- The Washington Times - Friday, September 14, 2001

The Millenia, Mazda's flagship, has set sail once again. For 2001, this stately land cruiser is slightly bigger and much better than the vessel it replaces.

The new Millenia is nearly 2 inches longer than its predecessor and has an eye-catching restyled hood, front fascia, grille, front bumper, taillights and rear fascia. In other words, it has been given a complete exterior face lift compared to the original 1995 model.

The designers and engineers didn't stop on the outside; the interior has many thoughtful appointments. When I opened the driver's door, the steering wheel rose providing plenty of room for me to get into the car. Once I put the key in the ignition, the steering wheel lowered into its preset driving position. When I removed the key to get out, the wheel rose again. In other cars, the steering wheel seems to trap me, making entry and exit difficult.

Thoughtfulness and luxurious touches surround the Millenia; the instrumentation is clearly designed, easy to operate. Even the turn signals require only a soft touch to operate.

In fact, soft-touch treatment is applicable throughout this five-passenger luxury sedan. The eight-way adjustable driver's seat flows into its preset position, and the lumbar support switch is conveniently located on the console. The entire interior has leather-trimmed upholstery, adding to the luxurious atmosphere.

What became immediately obvious was that Mazda designers made an extra effort to put all the instrumentation in convenient locations. The climate controls and the Bose sound system are within easy reach in the center console area. Furthermore, additional controls for the sound system are conveniently included on the steering wheel.

My tester was the Millenia S model that had a $500 optional nine-speaker sound system capable of holding six in-dash CDs. Another $500 option on my tester was the 17-inch chrome alloy wheels. This enhancement brought the total to $32,025, plus $480 for shipping and handling.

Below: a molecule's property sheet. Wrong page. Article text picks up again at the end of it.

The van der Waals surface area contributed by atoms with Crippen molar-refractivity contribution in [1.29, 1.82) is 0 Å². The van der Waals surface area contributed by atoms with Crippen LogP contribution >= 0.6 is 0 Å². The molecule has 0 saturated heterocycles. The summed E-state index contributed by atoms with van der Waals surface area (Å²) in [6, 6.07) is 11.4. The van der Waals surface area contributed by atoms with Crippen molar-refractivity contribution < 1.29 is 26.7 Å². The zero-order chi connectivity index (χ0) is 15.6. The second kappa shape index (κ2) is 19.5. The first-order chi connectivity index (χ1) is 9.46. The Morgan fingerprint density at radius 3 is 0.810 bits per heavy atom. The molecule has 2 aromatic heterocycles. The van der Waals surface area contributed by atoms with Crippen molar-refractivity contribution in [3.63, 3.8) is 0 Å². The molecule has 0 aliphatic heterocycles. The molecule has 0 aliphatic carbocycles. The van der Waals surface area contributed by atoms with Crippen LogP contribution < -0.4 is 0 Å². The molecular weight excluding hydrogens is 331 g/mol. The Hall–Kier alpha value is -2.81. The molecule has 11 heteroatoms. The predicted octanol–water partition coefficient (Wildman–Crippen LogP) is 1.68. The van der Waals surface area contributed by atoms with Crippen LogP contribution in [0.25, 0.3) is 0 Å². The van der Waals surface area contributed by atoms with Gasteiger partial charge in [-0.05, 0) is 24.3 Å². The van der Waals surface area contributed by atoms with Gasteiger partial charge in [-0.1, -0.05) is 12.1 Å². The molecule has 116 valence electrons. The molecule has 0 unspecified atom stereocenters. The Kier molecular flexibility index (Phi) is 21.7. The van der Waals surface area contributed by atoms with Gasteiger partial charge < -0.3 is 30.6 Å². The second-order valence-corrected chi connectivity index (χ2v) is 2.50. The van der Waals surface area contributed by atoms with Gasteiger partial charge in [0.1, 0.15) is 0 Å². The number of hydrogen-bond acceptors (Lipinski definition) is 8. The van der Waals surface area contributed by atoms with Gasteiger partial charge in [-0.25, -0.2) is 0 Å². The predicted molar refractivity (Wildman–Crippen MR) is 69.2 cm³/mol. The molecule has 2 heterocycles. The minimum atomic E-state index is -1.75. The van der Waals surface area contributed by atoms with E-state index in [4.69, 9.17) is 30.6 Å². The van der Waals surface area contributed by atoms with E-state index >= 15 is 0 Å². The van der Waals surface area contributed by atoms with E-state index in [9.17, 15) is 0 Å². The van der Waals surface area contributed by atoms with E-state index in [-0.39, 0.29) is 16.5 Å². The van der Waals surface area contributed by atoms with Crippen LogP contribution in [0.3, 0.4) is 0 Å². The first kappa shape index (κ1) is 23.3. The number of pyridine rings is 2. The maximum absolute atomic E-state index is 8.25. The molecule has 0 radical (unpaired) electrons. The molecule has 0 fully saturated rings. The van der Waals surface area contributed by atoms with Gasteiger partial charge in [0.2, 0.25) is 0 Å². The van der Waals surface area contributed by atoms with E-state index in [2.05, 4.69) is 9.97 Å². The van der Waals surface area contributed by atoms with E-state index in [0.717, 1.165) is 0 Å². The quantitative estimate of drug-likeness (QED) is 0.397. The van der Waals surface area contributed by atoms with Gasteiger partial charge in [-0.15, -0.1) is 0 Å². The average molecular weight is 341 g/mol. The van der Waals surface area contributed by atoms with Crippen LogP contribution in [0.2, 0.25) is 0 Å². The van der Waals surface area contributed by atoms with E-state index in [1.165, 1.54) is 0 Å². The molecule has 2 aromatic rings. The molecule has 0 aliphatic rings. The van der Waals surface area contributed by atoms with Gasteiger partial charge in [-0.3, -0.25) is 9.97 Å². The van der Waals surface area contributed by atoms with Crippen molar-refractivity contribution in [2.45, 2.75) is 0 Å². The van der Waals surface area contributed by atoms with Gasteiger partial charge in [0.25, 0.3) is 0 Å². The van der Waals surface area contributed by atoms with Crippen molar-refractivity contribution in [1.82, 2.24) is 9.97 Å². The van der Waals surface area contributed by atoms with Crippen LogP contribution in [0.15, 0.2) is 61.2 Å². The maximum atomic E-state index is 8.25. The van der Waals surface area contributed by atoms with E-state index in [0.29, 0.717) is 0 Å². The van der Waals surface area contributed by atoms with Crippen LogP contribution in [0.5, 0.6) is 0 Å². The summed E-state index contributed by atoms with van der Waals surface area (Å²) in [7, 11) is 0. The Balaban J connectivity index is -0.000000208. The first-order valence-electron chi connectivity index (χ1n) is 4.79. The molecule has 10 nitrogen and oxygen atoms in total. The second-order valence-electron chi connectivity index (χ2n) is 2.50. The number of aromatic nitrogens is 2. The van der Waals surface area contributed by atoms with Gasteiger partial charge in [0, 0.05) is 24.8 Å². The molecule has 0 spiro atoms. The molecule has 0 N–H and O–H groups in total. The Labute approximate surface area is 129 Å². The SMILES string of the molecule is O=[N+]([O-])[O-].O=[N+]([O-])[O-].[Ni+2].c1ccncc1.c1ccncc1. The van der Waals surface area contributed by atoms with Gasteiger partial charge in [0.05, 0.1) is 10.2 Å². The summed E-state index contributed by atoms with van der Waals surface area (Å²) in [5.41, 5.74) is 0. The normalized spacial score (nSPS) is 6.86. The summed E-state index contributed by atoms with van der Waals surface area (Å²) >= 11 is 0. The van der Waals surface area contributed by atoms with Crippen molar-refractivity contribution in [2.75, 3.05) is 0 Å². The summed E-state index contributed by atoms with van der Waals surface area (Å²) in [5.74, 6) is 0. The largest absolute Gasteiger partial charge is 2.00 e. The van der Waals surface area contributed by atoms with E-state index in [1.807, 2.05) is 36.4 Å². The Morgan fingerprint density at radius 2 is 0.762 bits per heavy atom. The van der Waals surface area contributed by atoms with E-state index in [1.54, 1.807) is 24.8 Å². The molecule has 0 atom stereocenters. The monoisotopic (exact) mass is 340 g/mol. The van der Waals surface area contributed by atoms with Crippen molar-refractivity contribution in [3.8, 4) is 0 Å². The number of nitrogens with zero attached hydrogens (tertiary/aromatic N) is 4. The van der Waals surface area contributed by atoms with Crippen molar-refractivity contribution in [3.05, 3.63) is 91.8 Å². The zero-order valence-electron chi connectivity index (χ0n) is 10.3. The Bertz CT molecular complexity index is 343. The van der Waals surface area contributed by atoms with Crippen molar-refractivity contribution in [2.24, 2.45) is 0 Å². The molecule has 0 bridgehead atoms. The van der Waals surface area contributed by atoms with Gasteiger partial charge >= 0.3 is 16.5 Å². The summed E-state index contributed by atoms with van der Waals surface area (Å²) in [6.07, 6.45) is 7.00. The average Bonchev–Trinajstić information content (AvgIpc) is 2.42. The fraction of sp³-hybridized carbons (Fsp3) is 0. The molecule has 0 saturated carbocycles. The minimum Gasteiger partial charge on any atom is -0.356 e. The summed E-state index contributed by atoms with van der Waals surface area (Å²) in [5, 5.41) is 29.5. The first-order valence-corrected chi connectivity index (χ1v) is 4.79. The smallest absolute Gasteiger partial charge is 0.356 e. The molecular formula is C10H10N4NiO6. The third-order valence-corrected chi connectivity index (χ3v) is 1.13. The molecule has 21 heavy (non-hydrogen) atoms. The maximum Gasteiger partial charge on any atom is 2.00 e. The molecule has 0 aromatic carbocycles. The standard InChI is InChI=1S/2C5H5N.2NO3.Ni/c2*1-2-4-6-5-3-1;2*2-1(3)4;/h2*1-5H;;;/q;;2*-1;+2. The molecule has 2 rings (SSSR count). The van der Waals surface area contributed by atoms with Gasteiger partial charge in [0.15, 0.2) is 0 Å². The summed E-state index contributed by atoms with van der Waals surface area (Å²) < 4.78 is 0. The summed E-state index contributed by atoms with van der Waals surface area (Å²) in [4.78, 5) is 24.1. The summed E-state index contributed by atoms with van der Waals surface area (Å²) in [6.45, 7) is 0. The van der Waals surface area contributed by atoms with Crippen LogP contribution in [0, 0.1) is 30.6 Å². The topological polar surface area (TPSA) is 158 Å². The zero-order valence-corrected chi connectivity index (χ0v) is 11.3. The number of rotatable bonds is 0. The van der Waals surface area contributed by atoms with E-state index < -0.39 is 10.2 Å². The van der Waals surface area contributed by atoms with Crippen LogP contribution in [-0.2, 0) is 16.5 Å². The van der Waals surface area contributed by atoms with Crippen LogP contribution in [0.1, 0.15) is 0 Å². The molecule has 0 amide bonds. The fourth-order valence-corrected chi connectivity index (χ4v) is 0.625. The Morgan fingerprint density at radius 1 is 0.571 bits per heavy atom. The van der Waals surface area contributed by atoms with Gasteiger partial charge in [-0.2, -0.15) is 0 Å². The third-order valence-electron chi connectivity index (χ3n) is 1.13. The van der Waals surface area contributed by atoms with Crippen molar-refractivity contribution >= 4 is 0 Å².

The luxurious interior also had a power sliding moon roof that included tilt mode and a sunshade. This dream boat included power windows and door locks, automatic cruise control, rear window defogger, and cup holders—front and rear—plus an anti-theft alarm system.

The rear seat has tufted leather plus a with pull-down center armrest. A pass-through from the trunk facilitates carrying long objects, such as skis or fishing poles. Incidentally, the trunk is exceptionally deep.

A concern of car buyers today is in the area of safety. Here the Millenia passes with high grades. In addition to the three-point safety belts and front air bags, there are side air bags. The engineers told me they built crumple zones both front and rear. They also built the car on a very stable platform, which helps the suspension system do its job. Unfortunately, there was too much road noise in the cabin.

The suspension was a pleasant surprise. Although the car felt "soft" and luxurious, the suspension allowed the car to perform quite well under hard driving on twisting roads.

There are two models: the Millenia, which costs about $3,000 less, and the Millenia S. The 2.3-liter V-6 engine in the S model is delightful, as it has what Mazda calls the Miller-cycle engine, which puts out 210 horsepower, but it is equivalent to a 3.3-liter engine. At least, that's what I'm told. In practice, the car responds quickly at the nudge of the accelerator pedal.

Another enjoyable feature is the overall size. It might be Mazda's flagship, but it is as maneuverable as a speedboat.

MOTOR MATTERS


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